The UT family of MHC class I loci unique to non-eutherian mammals has limited polymorphism and tissue specific patterns of expression in the opossum
AuthorKrasnec, KV; Papenfuss, AT; Miller, RD
Source TitleBMC Immunology
University of Melbourne Author/sPapenfuss, Anthony
AffiliationMedical Biology (W.E.H.I.)
Document TypeJournal Article
CitationsKrasnec, K. V., Papenfuss, A. T. & Miller, R. D. (2016). The UT family of MHC class I loci unique to non-eutherian mammals has limited polymorphism and tissue specific patterns of expression in the opossum. BMC IMMUNOLOGY, 17 (1), https://doi.org/10.1186/s12865-016-0181-9.
Access StatusOpen Access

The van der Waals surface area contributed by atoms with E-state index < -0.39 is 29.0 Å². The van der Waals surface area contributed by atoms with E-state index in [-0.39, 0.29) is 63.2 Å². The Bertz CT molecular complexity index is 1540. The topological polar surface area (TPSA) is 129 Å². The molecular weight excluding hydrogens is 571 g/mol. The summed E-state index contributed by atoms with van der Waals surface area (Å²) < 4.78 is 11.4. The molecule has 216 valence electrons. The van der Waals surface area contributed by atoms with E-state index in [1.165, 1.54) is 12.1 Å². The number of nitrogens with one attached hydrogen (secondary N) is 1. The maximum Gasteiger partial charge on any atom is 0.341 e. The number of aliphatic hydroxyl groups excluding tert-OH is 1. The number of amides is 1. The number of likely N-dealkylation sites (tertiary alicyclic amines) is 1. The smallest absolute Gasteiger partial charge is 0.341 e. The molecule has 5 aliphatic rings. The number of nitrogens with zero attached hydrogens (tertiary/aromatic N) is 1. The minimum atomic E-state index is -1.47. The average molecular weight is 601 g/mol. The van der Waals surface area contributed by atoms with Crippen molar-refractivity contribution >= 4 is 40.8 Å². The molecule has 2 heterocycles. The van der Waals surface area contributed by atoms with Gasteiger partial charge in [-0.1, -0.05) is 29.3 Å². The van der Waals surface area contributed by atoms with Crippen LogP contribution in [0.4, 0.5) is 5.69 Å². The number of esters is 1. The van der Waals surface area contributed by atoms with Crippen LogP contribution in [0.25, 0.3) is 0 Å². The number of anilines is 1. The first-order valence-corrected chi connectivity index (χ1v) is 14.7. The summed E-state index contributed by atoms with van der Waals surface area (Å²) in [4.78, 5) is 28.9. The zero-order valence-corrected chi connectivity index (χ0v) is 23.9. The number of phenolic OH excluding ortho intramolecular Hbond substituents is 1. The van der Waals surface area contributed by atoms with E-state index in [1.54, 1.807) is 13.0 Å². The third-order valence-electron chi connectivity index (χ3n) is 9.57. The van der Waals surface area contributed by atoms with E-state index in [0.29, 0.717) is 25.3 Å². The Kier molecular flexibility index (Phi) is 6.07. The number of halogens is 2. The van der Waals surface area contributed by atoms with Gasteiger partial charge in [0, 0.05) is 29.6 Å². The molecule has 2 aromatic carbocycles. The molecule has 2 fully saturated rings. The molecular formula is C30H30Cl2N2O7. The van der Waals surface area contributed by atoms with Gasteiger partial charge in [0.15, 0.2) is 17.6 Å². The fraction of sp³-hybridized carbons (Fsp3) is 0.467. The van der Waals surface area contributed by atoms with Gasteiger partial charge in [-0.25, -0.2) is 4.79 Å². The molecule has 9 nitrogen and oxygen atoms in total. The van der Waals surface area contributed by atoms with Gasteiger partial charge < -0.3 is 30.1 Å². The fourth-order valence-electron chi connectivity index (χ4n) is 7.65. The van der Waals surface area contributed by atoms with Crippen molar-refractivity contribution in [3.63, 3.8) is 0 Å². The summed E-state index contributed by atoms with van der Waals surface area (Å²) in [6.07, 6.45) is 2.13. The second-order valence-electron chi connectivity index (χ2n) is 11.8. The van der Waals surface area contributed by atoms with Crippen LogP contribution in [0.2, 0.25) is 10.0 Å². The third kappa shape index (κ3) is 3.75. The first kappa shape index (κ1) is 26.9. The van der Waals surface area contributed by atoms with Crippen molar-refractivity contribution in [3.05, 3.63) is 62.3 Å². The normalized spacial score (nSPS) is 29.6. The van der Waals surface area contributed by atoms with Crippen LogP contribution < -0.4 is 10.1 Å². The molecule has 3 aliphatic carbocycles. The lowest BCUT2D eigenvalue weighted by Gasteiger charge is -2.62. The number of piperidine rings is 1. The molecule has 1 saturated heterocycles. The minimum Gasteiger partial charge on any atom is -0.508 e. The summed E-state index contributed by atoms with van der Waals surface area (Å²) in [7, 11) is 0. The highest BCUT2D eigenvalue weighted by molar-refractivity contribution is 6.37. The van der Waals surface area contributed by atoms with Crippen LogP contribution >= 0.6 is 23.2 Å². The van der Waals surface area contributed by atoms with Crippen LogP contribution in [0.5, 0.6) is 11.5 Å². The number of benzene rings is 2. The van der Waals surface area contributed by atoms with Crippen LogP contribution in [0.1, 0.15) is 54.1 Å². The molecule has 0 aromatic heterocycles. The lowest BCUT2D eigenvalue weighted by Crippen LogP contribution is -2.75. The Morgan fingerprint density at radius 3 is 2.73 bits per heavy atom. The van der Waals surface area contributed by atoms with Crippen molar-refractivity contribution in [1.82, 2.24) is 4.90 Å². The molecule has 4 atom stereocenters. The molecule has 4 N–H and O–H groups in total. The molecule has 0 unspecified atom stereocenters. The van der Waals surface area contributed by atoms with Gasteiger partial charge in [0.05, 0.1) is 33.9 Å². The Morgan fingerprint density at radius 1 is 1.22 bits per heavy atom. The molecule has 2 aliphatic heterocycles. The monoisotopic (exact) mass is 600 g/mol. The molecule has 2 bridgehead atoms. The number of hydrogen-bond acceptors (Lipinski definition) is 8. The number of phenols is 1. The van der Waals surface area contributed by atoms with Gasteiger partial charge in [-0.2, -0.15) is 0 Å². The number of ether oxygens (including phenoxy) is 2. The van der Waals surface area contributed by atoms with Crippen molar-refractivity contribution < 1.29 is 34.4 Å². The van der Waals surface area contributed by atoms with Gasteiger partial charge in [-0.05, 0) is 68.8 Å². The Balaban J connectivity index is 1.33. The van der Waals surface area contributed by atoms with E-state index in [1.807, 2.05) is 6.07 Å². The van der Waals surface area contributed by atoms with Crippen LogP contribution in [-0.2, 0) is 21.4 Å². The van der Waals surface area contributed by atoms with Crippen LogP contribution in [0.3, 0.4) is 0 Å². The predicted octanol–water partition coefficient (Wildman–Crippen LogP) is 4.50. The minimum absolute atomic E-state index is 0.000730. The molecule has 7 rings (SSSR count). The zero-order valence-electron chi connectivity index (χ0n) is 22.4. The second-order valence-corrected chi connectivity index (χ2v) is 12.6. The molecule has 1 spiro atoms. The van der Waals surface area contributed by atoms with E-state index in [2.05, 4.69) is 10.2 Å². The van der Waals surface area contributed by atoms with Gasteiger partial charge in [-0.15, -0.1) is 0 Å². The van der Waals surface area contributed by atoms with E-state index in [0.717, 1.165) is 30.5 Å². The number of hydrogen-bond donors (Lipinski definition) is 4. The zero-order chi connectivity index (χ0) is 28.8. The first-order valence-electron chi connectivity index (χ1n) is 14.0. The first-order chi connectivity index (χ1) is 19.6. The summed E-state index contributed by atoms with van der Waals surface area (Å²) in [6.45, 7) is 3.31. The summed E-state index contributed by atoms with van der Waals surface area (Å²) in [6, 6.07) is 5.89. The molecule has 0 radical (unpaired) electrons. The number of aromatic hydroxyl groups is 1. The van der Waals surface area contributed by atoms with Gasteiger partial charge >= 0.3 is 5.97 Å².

BACKGROUND: The Major Histocompatibility Complex (MHC) class I family of genes encode for molecules that have well-conserved structures, but have evolved to perform diverse functions. The availability of the gray, short-tailed opossum, Monodelphis domestica whole genome sequence has allowed for analysis of MHC class I gene content in this marsupial. Utilization of a novel method to search for MHC related domain structures revealed a previously unknown family of MHC class I-related genes. These genes, named UT1-17, are clustered on chromosome 1 in the opossum, unlinked to the MHC region. UT genes are only found in marsupial and monotreme genomes, consistent with being ancient in mammals yet lost in eutherian mammals. This study investigates the expression and polymorphism of the UT loci in the opossum to gain insight into their possible function. RESULTS: Of the 17 opossum UT genes, most have restricted tissue transcription patterns, with the thymus and skin being the most common sites. Full-length structure of 11 UT transcripts revealed genes varying between five and eight exons, typical for class I family members. There were only two alternative splice variants found. The UT genes also have limited polymorphism and little evidence of positive selection. One locus, UT8, was chosen for further analysis due to its conservation amongst marsupials and generic characteristics. UT8 transcription is limited to developing αβ thymocytes, and is absent from mature αβ T cells in peripheral lymphoid tissues. CONCLUSION: The overall characteristics and features of UT genes including low polymorphism and restricted tissue expression make it likely that the molecules encoded by UT genes perform roles other than antigenic peptide presentation.
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